For MaaS expert David Hensher, mobility-as-a-service initiatives lack scalability and commercial sustainability. He recommends that MaaS backers drop their “multimodal” approach in favor of a “multiservice framework.” The latter includes rewards and other nonfinancial perks.
In the conclusion of the final report on the two-year Sydney MaaS Trial, Hensher wrote that the few actual MaaS products on the market, such as Whim or Ubigo, “are either pump-primed by venture capital or government subsidy.” Operational offerings are scarce, he noted. As a result, “MaaS is in danger of becoming a hyped socio-technical phenomenon lacking full-scale implementations.”
• ITLS (Univ. of Sydney)
• Transport for NSW
• Whim (MaaS Global)
Mobility as a service, at least in its present form, will not scale and has little commercial sustainability. MaaS, in fact, may never live up to its hype or see large-scale rollouts.
David Hensher, a prolific writer and researcher on MaaS and founding director of the well-respected Institute of Transport and Logistics Studies at the University of Sydney, didn’t reach that conclusion lightly. In fact, he was originally bullish on MaaS as a way to use digital technologies to create sustainable modes of transport and get more people out of their cars.
But after seven years of study, including heading one of the most important pilots of MaaS to date–the two-year Sydney Mobility-as-a-Service Trial–Hensher believes the challenges MaaS faces will be difficult, though not impossible, to overcome.
Among these challenges are unsustainable business models, lack of compelling offers for users and, just as importantly, substantial mistrust among mobility providers and other parties that would participate in a MaaS scheme.
Transport industry veteran and well-connected MaaS promoter Andy Taylor of Cubic Transportation Systems called Hensher a “true MaaS scholar, who has done more for the development of MaaS than any other academic.”
Hensher, however, doesn’t speak in the often dry language of an academic when he discusses what he thinks is ailing MaaS and how the industry can avoid what is shaping up to be a “MaaSive failure” of the technology, to use a term he and some others in the industry have coined.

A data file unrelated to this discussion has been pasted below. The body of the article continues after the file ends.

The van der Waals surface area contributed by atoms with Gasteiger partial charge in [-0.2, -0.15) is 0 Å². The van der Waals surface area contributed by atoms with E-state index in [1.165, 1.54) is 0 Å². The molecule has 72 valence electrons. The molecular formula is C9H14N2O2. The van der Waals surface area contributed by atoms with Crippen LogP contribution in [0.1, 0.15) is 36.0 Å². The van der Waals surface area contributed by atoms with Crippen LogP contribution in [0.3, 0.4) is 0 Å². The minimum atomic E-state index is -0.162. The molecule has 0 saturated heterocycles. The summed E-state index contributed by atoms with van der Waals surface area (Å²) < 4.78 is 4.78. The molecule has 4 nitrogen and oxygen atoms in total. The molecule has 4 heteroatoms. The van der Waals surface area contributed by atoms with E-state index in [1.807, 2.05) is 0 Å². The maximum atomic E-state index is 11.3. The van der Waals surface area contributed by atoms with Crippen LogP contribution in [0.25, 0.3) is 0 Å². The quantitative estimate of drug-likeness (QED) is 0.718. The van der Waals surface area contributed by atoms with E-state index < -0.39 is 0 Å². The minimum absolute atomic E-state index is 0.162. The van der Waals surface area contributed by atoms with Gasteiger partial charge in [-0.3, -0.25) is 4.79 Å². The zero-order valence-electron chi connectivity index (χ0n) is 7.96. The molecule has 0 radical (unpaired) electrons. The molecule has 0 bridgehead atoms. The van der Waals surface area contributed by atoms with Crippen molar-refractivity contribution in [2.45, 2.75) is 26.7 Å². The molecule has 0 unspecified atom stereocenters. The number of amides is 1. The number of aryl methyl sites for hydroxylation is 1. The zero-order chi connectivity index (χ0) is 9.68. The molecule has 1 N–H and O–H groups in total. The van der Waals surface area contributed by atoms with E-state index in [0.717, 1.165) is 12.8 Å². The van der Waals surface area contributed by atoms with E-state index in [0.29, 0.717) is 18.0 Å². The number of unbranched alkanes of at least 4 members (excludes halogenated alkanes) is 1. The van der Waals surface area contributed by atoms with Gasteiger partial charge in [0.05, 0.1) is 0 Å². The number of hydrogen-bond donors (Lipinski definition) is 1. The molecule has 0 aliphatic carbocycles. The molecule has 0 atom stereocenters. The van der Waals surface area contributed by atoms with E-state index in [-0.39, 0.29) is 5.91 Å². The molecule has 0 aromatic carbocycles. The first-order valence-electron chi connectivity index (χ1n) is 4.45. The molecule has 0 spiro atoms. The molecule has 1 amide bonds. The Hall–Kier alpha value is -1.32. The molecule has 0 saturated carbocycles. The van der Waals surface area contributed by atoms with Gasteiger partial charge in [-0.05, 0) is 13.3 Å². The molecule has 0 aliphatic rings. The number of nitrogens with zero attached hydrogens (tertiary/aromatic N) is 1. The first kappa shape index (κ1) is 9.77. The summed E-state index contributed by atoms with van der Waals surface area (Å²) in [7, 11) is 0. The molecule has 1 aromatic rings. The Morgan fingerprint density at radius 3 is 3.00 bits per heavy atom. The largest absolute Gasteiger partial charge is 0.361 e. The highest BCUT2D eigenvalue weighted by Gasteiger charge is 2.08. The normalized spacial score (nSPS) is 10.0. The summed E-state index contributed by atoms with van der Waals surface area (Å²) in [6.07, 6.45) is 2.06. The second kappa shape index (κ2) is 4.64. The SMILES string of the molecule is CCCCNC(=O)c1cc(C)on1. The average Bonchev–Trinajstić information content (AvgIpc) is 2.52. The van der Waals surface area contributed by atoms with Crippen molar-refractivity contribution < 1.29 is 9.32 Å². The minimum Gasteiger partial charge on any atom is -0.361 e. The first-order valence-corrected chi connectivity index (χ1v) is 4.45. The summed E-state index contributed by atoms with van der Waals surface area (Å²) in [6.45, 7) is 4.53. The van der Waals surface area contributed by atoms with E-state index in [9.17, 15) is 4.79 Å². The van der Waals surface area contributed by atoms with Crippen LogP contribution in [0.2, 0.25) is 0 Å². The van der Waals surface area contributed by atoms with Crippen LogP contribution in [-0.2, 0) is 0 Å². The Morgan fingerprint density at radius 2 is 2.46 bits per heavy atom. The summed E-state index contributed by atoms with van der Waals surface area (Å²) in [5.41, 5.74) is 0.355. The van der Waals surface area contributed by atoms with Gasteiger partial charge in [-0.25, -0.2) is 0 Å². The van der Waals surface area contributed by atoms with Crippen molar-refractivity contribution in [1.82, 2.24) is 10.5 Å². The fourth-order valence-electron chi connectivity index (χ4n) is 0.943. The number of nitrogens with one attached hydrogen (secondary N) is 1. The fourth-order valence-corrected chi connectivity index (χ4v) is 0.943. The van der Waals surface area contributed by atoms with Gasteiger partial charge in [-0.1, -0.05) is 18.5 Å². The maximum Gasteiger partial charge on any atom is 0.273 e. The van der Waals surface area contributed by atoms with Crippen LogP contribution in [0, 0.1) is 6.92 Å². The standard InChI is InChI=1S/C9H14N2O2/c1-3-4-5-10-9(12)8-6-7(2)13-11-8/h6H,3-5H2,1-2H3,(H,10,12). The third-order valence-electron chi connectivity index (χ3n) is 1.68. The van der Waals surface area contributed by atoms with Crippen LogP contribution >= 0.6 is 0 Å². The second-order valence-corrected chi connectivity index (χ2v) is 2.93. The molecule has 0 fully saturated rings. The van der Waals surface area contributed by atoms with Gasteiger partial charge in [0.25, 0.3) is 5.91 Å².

Mobility Payments spoke to the British-born academic and commentator in a wide-ranging interview about MaaS. (The following Q&A has been edited for length and readability.)
Mobility Payments: You’ve said that “the ecosystem of MaaS appears to have many challenges to face and resolve before we can see a pathway to scalability, and even a business case that might have commercial legs.”
It sounds like you’re saying you have your doubts that MaaS can (ever) scale and doesn’t have a sound business case. Is that what you’re saying?
David Hensher: Yes, I’m saying that exactly. We are, mind you, at the very beginning of the learning curve in terms of MaaS. And there’s so much we still hopefully can learn. But at the end of the day, the fundamental question is, what do we need to do in designing a MaaS offer that actually attracts people to change their travel behavior?
That’s the ultimate question. And if we can’t change travel behavior and in a sustainable way in terms of goals like reducing emissions or congestion, then MaaS has no value at all. And at the moment, we are not seeing anywhere in the world at all that the (MaaS) products are getting people out of their cars in any significant way.
Mobility Payments: In the conclusion of your Sydney trial report, of which you were the lead author, you noted that the few actual MaaS products on the market, such as Whim or Ubigo, “are either pump-primed by venture capital or government subsidy.” Operational offerings are scarce, you noted. As a result, “MaaS is in danger of becoming a hyped socio-technical phenomenon lacking full-scale implementations.” What, in your view, can save MaaS?
Hensher: Well, I think, first of all, there’s got to be a realization that just simply delivering the next fancy trip-planning app–which will have a lot of useful information about different ways in which you can travel–but unless it can change travel behavior in a significant way, then growth in use of the MaaS concept will not be there.
I guess what I’m trying to say is that, at the end of the day, MaaS will only have a future if it changes travel behavior of a sufficient number of people. Now, let us not get into the discussion as to who, at the moment, should own that platform–should it be owned by the public sector or by the private sector or a mix of partnership. To me, that is far less important than what is in the product that would change travel behavior to grow patronage on all the modes that are offered through the MaaS product, be it PAYG or subscriptions.
When you ask, have any of these MaaS programs changed travel behavior? It’s marginal; it’s very, very marginal. It’s nowhere near enough to suggest that the value proposition for an Uber or a taxi or public transport can actually benefit by joining a MaaS product rather than just staying as a single mode.